Thelonious Monk was quoted as saying, “It’s always night. Why else would we need light?” I like the quote, but I think he got it entirely backwards. I thought about this quote recently because someone had pointed out that as writing blogs go, mine was not that practical.

I had to agree. I am not always a practical man. Years ago I decided it was time to learn to protect myself and so I chose to study Aikido, the least practical martial art I could find—practical in this case meaning useful if I were going to be in a bar fight. What drew me to Aikido was its philosophy not its technique, which is what draws me to everything, including writing this blog.

I am horrible at taking advice. I reject almost all of it out of hand. For this reason I have never read an entire book on writing. All the thoughtful books filled with practical, useful advice are lost on me.  However, paint for me a friendly but honest portrait of the world, a world always worth waking up to every morning, and I am yours. I always trusted I could figure out how to write on my own, I just needed someone to remind me why it was worth doing.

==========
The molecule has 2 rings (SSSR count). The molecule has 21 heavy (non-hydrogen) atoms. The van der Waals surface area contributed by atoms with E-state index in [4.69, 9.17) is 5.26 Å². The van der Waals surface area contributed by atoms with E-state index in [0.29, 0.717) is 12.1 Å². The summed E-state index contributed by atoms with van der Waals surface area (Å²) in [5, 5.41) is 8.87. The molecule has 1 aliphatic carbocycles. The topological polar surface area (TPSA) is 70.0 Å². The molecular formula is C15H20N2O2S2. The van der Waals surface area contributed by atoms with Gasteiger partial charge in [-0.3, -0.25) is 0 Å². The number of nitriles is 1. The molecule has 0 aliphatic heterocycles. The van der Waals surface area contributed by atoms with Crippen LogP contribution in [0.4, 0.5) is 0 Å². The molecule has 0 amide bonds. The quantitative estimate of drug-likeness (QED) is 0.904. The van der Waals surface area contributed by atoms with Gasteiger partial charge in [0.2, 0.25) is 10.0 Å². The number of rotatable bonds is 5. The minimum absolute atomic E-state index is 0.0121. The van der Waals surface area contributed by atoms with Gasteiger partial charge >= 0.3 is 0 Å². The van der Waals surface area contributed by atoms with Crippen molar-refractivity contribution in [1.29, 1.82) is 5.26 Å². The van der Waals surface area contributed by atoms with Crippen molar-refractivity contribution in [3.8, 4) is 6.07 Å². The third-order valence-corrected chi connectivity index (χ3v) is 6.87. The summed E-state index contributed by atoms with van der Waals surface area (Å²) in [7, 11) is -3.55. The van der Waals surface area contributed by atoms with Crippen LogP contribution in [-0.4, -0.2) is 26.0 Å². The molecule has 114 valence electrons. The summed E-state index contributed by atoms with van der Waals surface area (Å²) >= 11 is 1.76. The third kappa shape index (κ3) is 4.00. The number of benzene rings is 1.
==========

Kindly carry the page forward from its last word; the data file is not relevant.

That we turn to darkness for rest and light for living is most of what I need to remember of the world when I write. It is easy to become tangled in strong characters and weak characters, in grabber beginnings and memorable endings, but all of that takes care of itself when you hold to the light. You don’t need to worry about pleasing your readers if you let the light through, because everyone is drawn to the light.

I understand letting the light through is not practical; I understand it is not the best piece of advice if you want to create more believable male leads—but all the writing rules in the world were only written to help you clear away the dust from your windows. You can get so busy cleaning and cleaning that you wind up staring at the pane for spots instead of drinking in the light it reveals.

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